Stell is Modernizing Aerospace & Defense Workflows that Slow America Down
PLUS: Scientists find water stored inside “glass beads” on the Moon
Good afternoon Earthlings 👽️🖖
The more I learn about the space business, the more I realize there’s a complex network of adjacent industries allowing the business to thrive. Advanced manufacturing. Defense. Industrials. Infrastructure. I can go on. The bold startups in these industries are leveraging software bits to solve tough problems in the world of atoms, and the desire for bold entrepreneurs to create a better future for us Earthlings is inspiring to watch:
Varda builds space factories to reduce the cost of drug development
Hadrian builds efficient factories to accelerate defense manufacturing
Anduril builds hardware-enabled software to deter war
SpaceX builds re-usable rockets to reduce the cost-to-launch
Flexport builds centralized supply chain tech to simplify global trade
That said, the revised mission of Earthlings will be the following:
We’re following in the footsteps of Andreessen Horowitz’s thesis of “American Dynamism" that aims to invest in founders and companies that support the national interest. It’s hard to develop new things to solve societal problems, and it’s even harder to do it when navigating bureaucratic hierarchies that move slowly, shy away from risk, and have entrenched interests. But that doesn’t mean those problems can’t be solved. The mission of Earthlings moving forward will be to endorse founders and companies taking the bold step to solve real problems in the physical world. We will strive to champion the national interest by promoting, learning from, and reporting on industries that support all North Americans. We will focus on builders that resist the decadence of legacy institutions.
Our goal is inspire others to build and join companies that drive an industrious, resilient, and proactive America to tackle the world’s toughest problems. It’s time to break free from the golden handcuffs of optimizing ads and analyzing conversion funnels. In the words of Marc Andreessen: It’s Time to Build.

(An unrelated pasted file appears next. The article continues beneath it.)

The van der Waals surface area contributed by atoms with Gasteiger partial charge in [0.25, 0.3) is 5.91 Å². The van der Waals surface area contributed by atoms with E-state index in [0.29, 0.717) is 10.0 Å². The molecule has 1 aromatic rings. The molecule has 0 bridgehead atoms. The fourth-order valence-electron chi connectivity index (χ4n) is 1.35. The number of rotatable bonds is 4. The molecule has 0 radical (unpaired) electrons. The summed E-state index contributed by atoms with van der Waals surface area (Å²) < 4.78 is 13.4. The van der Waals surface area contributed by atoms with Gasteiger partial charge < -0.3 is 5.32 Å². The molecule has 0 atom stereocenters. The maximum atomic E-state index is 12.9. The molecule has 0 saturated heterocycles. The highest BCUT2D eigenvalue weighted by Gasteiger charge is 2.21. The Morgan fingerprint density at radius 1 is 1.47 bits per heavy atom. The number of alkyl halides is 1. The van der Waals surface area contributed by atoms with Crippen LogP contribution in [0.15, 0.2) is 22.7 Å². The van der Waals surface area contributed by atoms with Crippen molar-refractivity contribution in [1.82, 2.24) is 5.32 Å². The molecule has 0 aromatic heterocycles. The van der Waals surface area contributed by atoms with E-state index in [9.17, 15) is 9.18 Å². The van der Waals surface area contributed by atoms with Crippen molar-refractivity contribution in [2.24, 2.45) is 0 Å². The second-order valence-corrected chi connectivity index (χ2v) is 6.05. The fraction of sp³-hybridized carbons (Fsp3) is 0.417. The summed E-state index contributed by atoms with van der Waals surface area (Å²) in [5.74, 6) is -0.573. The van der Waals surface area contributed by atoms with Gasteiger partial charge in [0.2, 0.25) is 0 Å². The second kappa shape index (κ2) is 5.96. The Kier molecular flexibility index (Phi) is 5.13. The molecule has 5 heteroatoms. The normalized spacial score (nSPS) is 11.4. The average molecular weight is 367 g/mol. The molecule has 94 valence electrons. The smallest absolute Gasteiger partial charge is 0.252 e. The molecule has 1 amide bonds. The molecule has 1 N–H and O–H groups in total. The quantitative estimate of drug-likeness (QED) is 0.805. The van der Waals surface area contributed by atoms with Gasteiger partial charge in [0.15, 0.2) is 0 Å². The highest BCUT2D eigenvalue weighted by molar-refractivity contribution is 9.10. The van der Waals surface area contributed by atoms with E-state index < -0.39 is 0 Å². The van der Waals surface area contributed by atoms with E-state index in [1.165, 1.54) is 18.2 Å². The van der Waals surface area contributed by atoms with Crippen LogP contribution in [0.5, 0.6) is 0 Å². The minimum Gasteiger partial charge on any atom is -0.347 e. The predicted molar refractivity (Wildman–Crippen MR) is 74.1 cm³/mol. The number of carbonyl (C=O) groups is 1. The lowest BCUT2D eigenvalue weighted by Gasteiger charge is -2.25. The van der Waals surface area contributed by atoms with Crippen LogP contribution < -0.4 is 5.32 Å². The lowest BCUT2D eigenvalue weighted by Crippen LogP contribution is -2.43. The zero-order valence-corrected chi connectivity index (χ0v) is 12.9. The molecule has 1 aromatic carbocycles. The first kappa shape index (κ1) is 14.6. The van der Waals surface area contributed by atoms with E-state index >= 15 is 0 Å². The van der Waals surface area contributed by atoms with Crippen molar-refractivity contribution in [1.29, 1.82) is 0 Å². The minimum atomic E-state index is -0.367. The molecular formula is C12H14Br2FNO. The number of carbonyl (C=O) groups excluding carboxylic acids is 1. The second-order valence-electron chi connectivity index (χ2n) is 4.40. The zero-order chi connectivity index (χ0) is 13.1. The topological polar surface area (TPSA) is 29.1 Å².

Anyways, here’s what Earthlings has to offer today:
🛠️ Stell Engineering is modernizing “unsexy” workflows
🏭️ Aerospace and defense parts sourcing is a mess
Scientists find water stored inside “glass beads” on the Moon
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Founded by Malory McLemore and Anne Wen, Stell Engineering is a startup on a mission to digitize parts ordering and streamline workflows within the aerospace and defense (A&D) industry. The young company recently closed an oversubscribed $3.1 million pre-seed round led by Wischoff Ventures and Third Prime VC. It’s very early days for this new venture, but investors seem confident in the founders to solve a problem no company has tackled yet.
Let’s start by outlining the problem.
In the world of A&D manufacturing, there is almost no room for error. For companies that build products like missiles, jet fighters, and rocket boosters, each part must not deviate more than a hair from its technical specifications - or risk catastrophic failure. You’d think that a precision-driven industry would have an efficient process of ordering parts. Well, you’re wrong. The industry has remained surprisingly outdated.
Despite the precise demands of the industry, parts ordering is generally done using systems that are only slightly better than smoke signal: some combination of Excel spreadsheets and PDFs attached to email. Communication between companies and suppliers about highly technical parts sometimes fail by simply forgetting to copy someone on an email. This disconnect between the intricate nature of A&D manufacturing and the underdeveloped parts ordering systems sometimes compounds into another issue known as “parts obsolescence”.
Let me explain.